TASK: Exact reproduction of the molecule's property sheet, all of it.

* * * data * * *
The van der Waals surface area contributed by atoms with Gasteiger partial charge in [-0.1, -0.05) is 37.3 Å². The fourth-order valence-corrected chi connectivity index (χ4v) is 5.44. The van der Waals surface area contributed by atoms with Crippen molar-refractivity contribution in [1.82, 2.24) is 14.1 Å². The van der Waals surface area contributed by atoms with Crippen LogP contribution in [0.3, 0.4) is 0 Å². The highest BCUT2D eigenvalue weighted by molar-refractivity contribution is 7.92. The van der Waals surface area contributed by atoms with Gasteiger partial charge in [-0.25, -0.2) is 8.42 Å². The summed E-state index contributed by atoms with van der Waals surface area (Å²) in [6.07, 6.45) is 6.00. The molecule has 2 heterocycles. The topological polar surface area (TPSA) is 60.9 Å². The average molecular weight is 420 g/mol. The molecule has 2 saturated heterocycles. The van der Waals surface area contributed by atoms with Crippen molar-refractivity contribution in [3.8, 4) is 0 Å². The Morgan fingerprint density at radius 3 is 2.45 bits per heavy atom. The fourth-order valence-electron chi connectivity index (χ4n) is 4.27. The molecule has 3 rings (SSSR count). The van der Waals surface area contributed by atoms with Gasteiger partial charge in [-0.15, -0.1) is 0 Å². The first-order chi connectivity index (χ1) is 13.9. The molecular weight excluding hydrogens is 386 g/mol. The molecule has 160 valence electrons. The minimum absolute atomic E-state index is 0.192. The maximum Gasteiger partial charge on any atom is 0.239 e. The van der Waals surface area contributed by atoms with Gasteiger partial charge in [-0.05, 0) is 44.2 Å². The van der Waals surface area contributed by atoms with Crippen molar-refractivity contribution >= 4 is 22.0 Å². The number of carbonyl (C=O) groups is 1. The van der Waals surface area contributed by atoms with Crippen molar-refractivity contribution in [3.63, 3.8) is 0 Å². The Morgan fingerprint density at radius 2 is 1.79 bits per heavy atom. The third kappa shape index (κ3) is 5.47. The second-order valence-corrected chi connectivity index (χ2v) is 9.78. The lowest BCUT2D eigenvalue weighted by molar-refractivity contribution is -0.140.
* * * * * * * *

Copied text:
The van der Waals surface area contributed by atoms with Gasteiger partial charge in [-0.1, -0.05) is 37.3 Å². The fourth-order valence-corrected chi connectivity index (χ4v) is 5.44. The van der Waals surface area contributed by atoms with Crippen molar-refractivity contribution in [1.82, 2.24) is 14.1 Å². The van der Waals surface area contributed by atoms with Crippen LogP contribution in [0.3, 0.4) is 0 Å². The highest BCUT2D eigenvalue weighted by molar-refractivity contribution is 7.92. The van der Waals surface area contributed by atoms with Gasteiger partial charge in [-0.25, -0.2) is 8.42 Å². The summed E-state index contributed by atoms with van der Waals surface area (Å²) in [6.07, 6.45) is 6.00. The molecule has 2 heterocycles. The topological polar surface area (TPSA) is 60.9 Å². The average molecular weight is 420 g/mol. The molecule has 2 saturated heterocycles. The van der Waals surface area contributed by atoms with Crippen molar-refractivity contribution in [3.8, 4) is 0 Å². The Morgan fingerprint density at radius 3 is 2.45 bits per heavy atom. The fourth-order valence-electron chi connectivity index (χ4n) is 4.27. The molecule has 3 rings (SSSR count). The van der Waals surface area contributed by atoms with Gasteiger partial charge in [-0.15, -0.1) is 0 Å². The first-order chi connectivity index (χ1) is 13.9. The molecular weight excluding hydrogens is 386 g/mol. The molecule has 160 valence electrons. The minimum absolute atomic E-state index is 0.192. The maximum Gasteiger partial charge on any atom is 0.239 e. The van der Waals surface area contributed by atoms with Gasteiger partial charge in [-0.05, 0) is 44.2 Å². The van der Waals surface area contributed by atoms with Crippen molar-refractivity contribution >= 4 is 22.0 Å². The number of carbonyl (C=O) groups is 1. The van der Waals surface area contributed by atoms with Crippen molar-refractivity contribution in [3.63, 3.8) is 0 Å². The Morgan fingerprint density at radius 2 is 1.79 bits per heavy atom. The third kappa shape index (κ3) is 5.47. The second-order valence-corrected chi connectivity index (χ2v) is 9.78. The lowest BCUT2D eigenvalue weighted by molar-refractivity contribution is -0.140.